They say everyone has at least one novel in them. If you’ve ever considered looking for a place to create something meaningful from the jumble of words and ideas in your head, then look no further. When it comes to London hotels, Brown’s is the pick of the literati. Write your novel here and you’re in good company: Stephen King booked a suite to knock out the first chapters of his acclaimed novel “Misery”. That same suite, a room overlooking Albemarle Street, had been where Rudyard Kipling wrote “The Jungle Book”. A framed, hand written letter is proudly displayed on the wall in what’s now the eccentrically decorated Kipling Suite in honor of the man who loved to stay there. Though the subject is wonderfully mundane, pertaining to an allotment in Sussex, it does at least demonstrate that Kipling was so ensconced in the hotel that he conducted his affairs from his room. The great writer was finally stricken with a perforated ulcer as he sat at his desk in 1936; it would be the last time he saw the place, as he died six days later in Middlesex Hospital.
The great crime writer Agatha Christie was also a regular. Readers of her novel “At Bertram’s Hotel” won’t be at all surprised to notice similarities between what’s on the page and what Brown’s Hotel is like – it’s thought the “Queen of Crime” based her fictitious hotel on this London icon. A few years back, the hotel marked its association with a special “Agatha Christie Afternoon Tea”, featuring cakes such as a Death on the Nile coffee cake, an Evil under the Sun lemon tartlet and, best of all, an At Bertram’s Hotel cupcake.
Enough writers to fill a small library
The author Joseph Conrad was a guest in 1921 as a letter on Brown’s headed paper reveals. Winnie the Pooh author AA Milne’s son Christopher Robin (he named his character after his own son) held his wedding reception at Brown’s in 1948. The following year, publishers Weidenfield and Nicholson hosted their launch party at the hotel. Among those invited were George Orwell and Somerset Maugham. JRR Tolkien stayed there with his family in 1973. JM Barrie, Arthur Conan Doyle, Oscar Wilde, Robert Louis Stevenson, Bram Stoker and Samuel Langhorne Clemens, better known to the world as Mark Twain, are all associated with the place. But don’t believe all you read: in 1907, the latter referred to Brown’s as “a placid, subdued, homelike, old-fashioned English inn… a blessed retreat of a sort now rare in England, and becoming rarer every year”. Yet the year before, the Daily Mail had run an exposé of the scandals that were hidden behind closed doors, one involving a certain WK Vanderbilt’s shocking secret marriage that had taken place at Brown’s in 1903.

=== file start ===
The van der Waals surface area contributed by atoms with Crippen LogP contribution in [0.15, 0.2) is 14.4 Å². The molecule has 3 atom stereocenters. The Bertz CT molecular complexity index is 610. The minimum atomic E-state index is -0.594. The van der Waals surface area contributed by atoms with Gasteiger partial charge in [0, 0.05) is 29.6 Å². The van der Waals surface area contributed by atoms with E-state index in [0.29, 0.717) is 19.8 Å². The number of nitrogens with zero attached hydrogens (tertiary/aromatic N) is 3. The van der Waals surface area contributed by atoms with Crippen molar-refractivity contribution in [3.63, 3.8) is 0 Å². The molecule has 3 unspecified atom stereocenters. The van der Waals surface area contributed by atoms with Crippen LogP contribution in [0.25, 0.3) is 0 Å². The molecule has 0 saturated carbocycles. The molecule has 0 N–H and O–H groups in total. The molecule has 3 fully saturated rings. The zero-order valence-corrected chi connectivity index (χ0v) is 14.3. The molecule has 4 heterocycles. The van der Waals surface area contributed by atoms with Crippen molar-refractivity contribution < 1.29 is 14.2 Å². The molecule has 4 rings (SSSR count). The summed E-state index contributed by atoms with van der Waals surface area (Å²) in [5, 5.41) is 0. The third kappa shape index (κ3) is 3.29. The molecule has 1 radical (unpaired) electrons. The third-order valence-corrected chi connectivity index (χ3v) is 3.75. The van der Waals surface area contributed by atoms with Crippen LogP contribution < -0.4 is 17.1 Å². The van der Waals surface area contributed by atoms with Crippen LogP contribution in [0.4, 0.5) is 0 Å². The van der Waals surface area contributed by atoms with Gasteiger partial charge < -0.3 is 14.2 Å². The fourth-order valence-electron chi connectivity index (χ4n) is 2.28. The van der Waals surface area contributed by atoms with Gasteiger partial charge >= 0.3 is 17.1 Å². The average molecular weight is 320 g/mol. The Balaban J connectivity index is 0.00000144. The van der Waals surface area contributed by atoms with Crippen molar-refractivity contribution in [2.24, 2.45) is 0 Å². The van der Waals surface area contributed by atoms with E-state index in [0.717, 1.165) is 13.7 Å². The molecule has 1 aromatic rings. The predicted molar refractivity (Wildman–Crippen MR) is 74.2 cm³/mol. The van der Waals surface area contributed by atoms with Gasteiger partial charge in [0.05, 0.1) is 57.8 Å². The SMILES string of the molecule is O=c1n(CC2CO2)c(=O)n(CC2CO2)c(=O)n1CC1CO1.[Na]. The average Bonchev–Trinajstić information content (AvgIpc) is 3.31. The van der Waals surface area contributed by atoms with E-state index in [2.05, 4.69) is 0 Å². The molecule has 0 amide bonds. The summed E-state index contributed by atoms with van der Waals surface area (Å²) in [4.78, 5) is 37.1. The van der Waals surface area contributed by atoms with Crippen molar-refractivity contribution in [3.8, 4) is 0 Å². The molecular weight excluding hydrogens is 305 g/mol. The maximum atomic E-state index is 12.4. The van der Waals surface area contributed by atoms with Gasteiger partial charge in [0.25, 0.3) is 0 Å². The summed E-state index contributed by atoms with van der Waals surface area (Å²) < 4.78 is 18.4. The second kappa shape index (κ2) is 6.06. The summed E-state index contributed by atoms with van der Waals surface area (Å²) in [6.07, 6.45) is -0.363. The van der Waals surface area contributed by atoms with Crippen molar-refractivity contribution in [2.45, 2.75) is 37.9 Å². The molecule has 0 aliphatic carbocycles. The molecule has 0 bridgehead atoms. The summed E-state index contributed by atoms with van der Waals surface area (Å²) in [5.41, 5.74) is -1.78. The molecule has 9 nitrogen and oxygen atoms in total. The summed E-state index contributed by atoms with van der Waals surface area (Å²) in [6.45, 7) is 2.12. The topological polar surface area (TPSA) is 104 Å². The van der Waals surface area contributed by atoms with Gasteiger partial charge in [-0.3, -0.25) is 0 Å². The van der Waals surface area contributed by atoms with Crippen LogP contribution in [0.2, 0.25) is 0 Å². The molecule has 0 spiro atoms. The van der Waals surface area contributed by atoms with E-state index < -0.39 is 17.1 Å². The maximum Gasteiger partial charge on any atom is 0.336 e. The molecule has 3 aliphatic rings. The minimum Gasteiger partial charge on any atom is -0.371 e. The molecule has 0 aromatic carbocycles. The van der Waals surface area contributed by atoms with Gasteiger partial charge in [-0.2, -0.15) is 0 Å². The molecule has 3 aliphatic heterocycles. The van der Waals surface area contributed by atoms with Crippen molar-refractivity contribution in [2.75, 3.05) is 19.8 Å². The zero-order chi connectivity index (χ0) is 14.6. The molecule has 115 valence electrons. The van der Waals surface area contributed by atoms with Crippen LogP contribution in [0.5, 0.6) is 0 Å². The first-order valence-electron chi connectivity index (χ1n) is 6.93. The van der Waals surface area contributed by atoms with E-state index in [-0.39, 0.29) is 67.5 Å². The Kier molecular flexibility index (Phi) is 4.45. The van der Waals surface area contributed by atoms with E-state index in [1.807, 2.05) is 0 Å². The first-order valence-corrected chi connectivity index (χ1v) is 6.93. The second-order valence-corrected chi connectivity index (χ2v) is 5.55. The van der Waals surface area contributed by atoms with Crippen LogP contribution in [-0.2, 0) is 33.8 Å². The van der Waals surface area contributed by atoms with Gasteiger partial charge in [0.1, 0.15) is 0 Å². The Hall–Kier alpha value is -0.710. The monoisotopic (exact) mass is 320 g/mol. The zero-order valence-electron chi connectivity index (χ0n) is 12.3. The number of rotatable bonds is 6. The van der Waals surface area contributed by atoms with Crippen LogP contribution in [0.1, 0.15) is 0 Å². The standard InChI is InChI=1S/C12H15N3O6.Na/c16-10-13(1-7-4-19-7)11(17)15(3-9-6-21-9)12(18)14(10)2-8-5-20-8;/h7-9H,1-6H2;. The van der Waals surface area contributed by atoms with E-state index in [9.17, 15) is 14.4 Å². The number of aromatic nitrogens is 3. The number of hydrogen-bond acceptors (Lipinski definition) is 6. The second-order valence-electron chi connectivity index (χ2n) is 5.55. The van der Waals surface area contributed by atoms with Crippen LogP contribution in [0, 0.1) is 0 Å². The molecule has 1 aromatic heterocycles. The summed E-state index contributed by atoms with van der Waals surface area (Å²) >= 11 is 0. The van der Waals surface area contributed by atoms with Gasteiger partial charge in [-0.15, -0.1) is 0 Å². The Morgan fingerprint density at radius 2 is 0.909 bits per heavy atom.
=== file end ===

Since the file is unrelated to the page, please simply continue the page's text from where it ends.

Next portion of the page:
The official line from the hotel’s prospectus in 1906 painted a more genteel image, stating that Brown’s had “a unique reputation as the chief London House for the nobility and those who prefer quiet, style, and elegant comfort.”
The Byron connection
The hotel’s original owners had a literary connection too, though they themselves weren’t writers. James Brown was valet to Lord Byron, one of Britain’s greatest poets. With a cash injection from his former employer, sadly long since dead, Brown and his wife Sarah Willis, who had previously been Lady Byron’s personal maid, opened what’s believed to be London’s first hotel. The year was 1837, the same year that Queen Victoria came to the throne. The original hotel was located in a townhouse at 23 Dover Street which Brown bought to create what he termed a ‘genteel inn’. Over the next two decades, the hotel expanded into neighboring premises: number 22 in 1838, number 24 six years after that and number 21 a year later. The building itself underwent a major expansion in the late 1890s when the owners, by now the Ford family, bought St George’s Hotel. It backed onto Brown’s and fronted onto Albemarle Street. The two buildings were merged into one, an extra floor added and a new façade built for the hotel on Albemarle Street, giving the hotel its current address. In the early 1900s, three more townhouses were added, as if the owners were playing a real life version of the newly released board game, Monopoly. These days, the place spans eleven adjoining townhouses, enabling it to retain a boutique hotel ambience.
By the time the Browns sold up in 1859, the hotel was a roaring success. But fortunes in the hotel business can be fickle and without the Browns’ magic touch, things might well have changed. As luck would have it, however, their purchasers also knew a thing or two about running such an establishment. Its reputation, if anything, improved. James Ford, and his son James John Ford, had cut their hospitality teeth on a smaller establishment in Manchester Street, a mile to the north in Marylebone. The Fords owned a livery stable. Savvy businessmen, they saw an opportunity to make more money by offering their customers a bed for the night. Brown’s was a step up, but Ford knew that he needed to work hard to maintain the hotel’s status. Claridge’s had opened in 1856 and The Grosvenor burst onto the scene with a flourish in 1860. In the face of such stiff competition, an extensive program of upgrades and refurbishments was set in motion. The owners installed electricity, as well as bath tubs – then a luxury even in for those who lived in the capital’s grandest homes – and elevators.
Behind closed doors – a favorite of the rich and famous
Not surprisingly, such an opulent and enviably modern hotel drew – and continues to do so – a well-heeled crowd. The guest ledger, should you be privy to its contents in a hotel whose watchword is discretion, reads like an edition of Who’s Who. In the 19th century, visiting royalty made it their home away from home. A steady stream of foreign aristocrats cemented its status: Charles Brooke, Rajah of Sarawak in 1873, Italian Prince Pignatelli d’Aragon in 1886, German Prince Frederick Augustus of Saxony and French Prince Henri de Bourbon the same year. Queen Victoria was a frequent visitor, though with Buckingham Palace just down the road, there was no need for her to stay the night. Nothing much changed as the 19th century melted into the 20th. The King of Greece was a frequent visitor in the mid-1920s while the exiled Haile Selassie I of Ethiopia stayed at Brown’s in 1936. And let’s not forget British royalty. HM The Queen took tea in 1951 when she was still Princess Elizabeth and four decades later, you’d have caught sight of Diana, Princess of Wales on occasion.